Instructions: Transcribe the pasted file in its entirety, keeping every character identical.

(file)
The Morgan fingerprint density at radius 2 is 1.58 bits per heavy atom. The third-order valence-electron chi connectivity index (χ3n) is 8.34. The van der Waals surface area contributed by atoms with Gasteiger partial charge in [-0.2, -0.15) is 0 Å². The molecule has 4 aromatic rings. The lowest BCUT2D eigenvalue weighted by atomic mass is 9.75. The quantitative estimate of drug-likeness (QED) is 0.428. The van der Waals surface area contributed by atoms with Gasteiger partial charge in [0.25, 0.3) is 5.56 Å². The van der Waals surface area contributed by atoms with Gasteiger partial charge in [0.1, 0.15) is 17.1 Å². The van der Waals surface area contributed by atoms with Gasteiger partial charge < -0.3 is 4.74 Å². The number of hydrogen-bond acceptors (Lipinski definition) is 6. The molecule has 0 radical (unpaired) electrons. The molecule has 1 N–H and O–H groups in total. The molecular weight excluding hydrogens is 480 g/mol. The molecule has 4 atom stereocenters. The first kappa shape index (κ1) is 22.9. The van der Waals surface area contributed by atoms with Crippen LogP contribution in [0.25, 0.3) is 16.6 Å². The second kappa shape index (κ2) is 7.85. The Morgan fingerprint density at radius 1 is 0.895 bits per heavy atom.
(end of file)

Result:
The Morgan fingerprint density at radius 2 is 1.58 bits per heavy atom. The third-order valence-electron chi connectivity index (χ3n) is 8.34. The van der Waals surface area contributed by atoms with Gasteiger partial charge in [-0.2, -0.15) is 0 Å². The molecule has 4 aromatic rings. The lowest BCUT2D eigenvalue weighted by atomic mass is 9.75. The quantitative estimate of drug-likeness (QED) is 0.428. The van der Waals surface area contributed by atoms with Gasteiger partial charge in [0.25, 0.3) is 5.56 Å². The van der Waals surface area contributed by atoms with Gasteiger partial charge in [0.1, 0.15) is 17.1 Å². The van der Waals surface area contributed by atoms with Gasteiger partial charge < -0.3 is 4.74 Å². The number of hydrogen-bond acceptors (Lipinski definition) is 6. The molecule has 0 radical (unpaired) electrons. The molecule has 1 N–H and O–H groups in total. The molecular weight excluding hydrogens is 480 g/mol. The molecule has 4 atom stereocenters. The first kappa shape index (κ1) is 22.9. The van der Waals surface area contributed by atoms with Crippen LogP contribution in [0.25, 0.3) is 16.6 Å². The second kappa shape index (κ2) is 7.85. The Morgan fingerprint density at radius 1 is 0.895 bits per heavy atom.